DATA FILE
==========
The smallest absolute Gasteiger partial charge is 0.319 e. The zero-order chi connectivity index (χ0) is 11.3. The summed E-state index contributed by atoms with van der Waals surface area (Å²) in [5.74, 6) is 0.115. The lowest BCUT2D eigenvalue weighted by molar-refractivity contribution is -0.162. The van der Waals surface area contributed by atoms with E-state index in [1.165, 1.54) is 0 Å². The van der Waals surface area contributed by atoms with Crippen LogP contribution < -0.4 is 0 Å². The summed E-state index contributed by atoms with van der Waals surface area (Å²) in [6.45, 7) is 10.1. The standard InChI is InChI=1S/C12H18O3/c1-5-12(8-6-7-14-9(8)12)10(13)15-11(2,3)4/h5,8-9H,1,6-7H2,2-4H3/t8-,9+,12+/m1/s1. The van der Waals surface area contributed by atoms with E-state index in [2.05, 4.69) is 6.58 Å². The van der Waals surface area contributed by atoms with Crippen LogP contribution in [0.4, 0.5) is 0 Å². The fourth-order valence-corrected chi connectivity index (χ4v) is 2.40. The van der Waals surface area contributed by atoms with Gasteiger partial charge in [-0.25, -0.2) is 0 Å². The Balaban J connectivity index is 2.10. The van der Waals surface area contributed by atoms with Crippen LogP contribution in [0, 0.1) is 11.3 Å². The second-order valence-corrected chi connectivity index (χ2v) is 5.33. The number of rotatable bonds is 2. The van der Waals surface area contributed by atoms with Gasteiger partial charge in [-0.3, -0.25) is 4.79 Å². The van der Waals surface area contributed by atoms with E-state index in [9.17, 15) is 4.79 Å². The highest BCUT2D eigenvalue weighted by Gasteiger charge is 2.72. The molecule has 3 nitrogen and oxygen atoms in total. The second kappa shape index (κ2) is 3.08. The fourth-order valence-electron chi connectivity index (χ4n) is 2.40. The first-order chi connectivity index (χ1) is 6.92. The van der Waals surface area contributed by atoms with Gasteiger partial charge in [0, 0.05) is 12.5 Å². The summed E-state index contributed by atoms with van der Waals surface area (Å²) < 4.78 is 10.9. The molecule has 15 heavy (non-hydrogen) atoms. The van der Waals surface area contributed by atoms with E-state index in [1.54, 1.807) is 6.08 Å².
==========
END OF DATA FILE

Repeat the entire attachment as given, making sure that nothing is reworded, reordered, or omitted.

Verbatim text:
The smallest absolute Gasteiger partial charge is 0.319 e. The zero-order chi connectivity index (χ0) is 11.3. The summed E-state index contributed by atoms with van der Waals surface area (Å²) in [5.74, 6) is 0.115. The lowest BCUT2D eigenvalue weighted by molar-refractivity contribution is -0.162. The van der Waals surface area contributed by atoms with E-state index in [1.165, 1.54) is 0 Å². The van der Waals surface area contributed by atoms with Crippen LogP contribution < -0.4 is 0 Å². The summed E-state index contributed by atoms with van der Waals surface area (Å²) in [6.45, 7) is 10.1. The standard InChI is InChI=1S/C12H18O3/c1-5-12(8-6-7-14-9(8)12)10(13)15-11(2,3)4/h5,8-9H,1,6-7H2,2-4H3/t8-,9+,12+/m1/s1. The van der Waals surface area contributed by atoms with E-state index in [2.05, 4.69) is 6.58 Å². The van der Waals surface area contributed by atoms with Crippen LogP contribution in [0.4, 0.5) is 0 Å². The fourth-order valence-corrected chi connectivity index (χ4v) is 2.40. The van der Waals surface area contributed by atoms with Gasteiger partial charge in [-0.25, -0.2) is 0 Å². The Balaban J connectivity index is 2.10. The van der Waals surface area contributed by atoms with Crippen LogP contribution in [0, 0.1) is 11.3 Å². The second-order valence-corrected chi connectivity index (χ2v) is 5.33. The number of rotatable bonds is 2. The van der Waals surface area contributed by atoms with Gasteiger partial charge in [-0.3, -0.25) is 4.79 Å². The van der Waals surface area contributed by atoms with E-state index in [9.17, 15) is 4.79 Å². The highest BCUT2D eigenvalue weighted by Gasteiger charge is 2.72. The molecule has 3 nitrogen and oxygen atoms in total. The second kappa shape index (κ2) is 3.08. The fourth-order valence-electron chi connectivity index (χ4n) is 2.40. The first-order chi connectivity index (χ1) is 6.92. The van der Waals surface area contributed by atoms with Gasteiger partial charge in [0, 0.05) is 12.5 Å². The summed E-state index contributed by atoms with van der Waals surface area (Å²) < 4.78 is 10.9. The molecule has 15 heavy (non-hydrogen) atoms. The van der Waals surface area contributed by atoms with E-state index in [1.54, 1.807) is 6.08 Å².